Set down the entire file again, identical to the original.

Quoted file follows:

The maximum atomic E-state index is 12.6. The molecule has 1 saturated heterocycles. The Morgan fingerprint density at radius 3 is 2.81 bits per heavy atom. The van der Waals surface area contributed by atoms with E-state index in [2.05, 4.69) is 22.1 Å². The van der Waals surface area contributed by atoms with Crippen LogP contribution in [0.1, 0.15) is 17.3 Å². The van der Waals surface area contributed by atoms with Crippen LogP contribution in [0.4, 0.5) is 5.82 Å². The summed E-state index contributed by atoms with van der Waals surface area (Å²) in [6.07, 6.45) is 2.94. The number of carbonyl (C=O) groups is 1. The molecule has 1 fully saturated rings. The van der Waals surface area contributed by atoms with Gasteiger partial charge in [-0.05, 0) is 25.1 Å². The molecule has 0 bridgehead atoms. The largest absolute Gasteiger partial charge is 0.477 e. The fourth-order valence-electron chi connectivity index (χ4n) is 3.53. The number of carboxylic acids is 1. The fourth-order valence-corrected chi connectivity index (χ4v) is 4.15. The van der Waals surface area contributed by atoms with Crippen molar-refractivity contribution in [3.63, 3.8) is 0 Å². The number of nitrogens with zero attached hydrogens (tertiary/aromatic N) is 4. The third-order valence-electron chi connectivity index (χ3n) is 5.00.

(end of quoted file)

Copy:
The maximum atomic E-state index is 12.6. The molecule has 1 saturated heterocycles. The Morgan fingerprint density at radius 3 is 2.81 bits per heavy atom. The van der Waals surface area contributed by atoms with E-state index in [2.05, 4.69) is 22.1 Å². The van der Waals surface area contributed by atoms with Crippen LogP contribution in [0.1, 0.15) is 17.3 Å². The van der Waals surface area contributed by atoms with Crippen LogP contribution in [0.4, 0.5) is 5.82 Å². The summed E-state index contributed by atoms with van der Waals surface area (Å²) in [6.07, 6.45) is 2.94. The number of carbonyl (C=O) groups is 1. The molecule has 1 fully saturated rings. The van der Waals surface area contributed by atoms with Gasteiger partial charge in [-0.05, 0) is 25.1 Å². The molecule has 0 bridgehead atoms. The largest absolute Gasteiger partial charge is 0.477 e. The fourth-order valence-electron chi connectivity index (χ4n) is 3.53. The number of carboxylic acids is 1. The fourth-order valence-corrected chi connectivity index (χ4v) is 4.15. The van der Waals surface area contributed by atoms with Crippen molar-refractivity contribution in [3.63, 3.8) is 0 Å². The number of nitrogens with zero attached hydrogens (tertiary/aromatic N) is 4. The third-order valence-electron chi connectivity index (χ3n) is 5.00.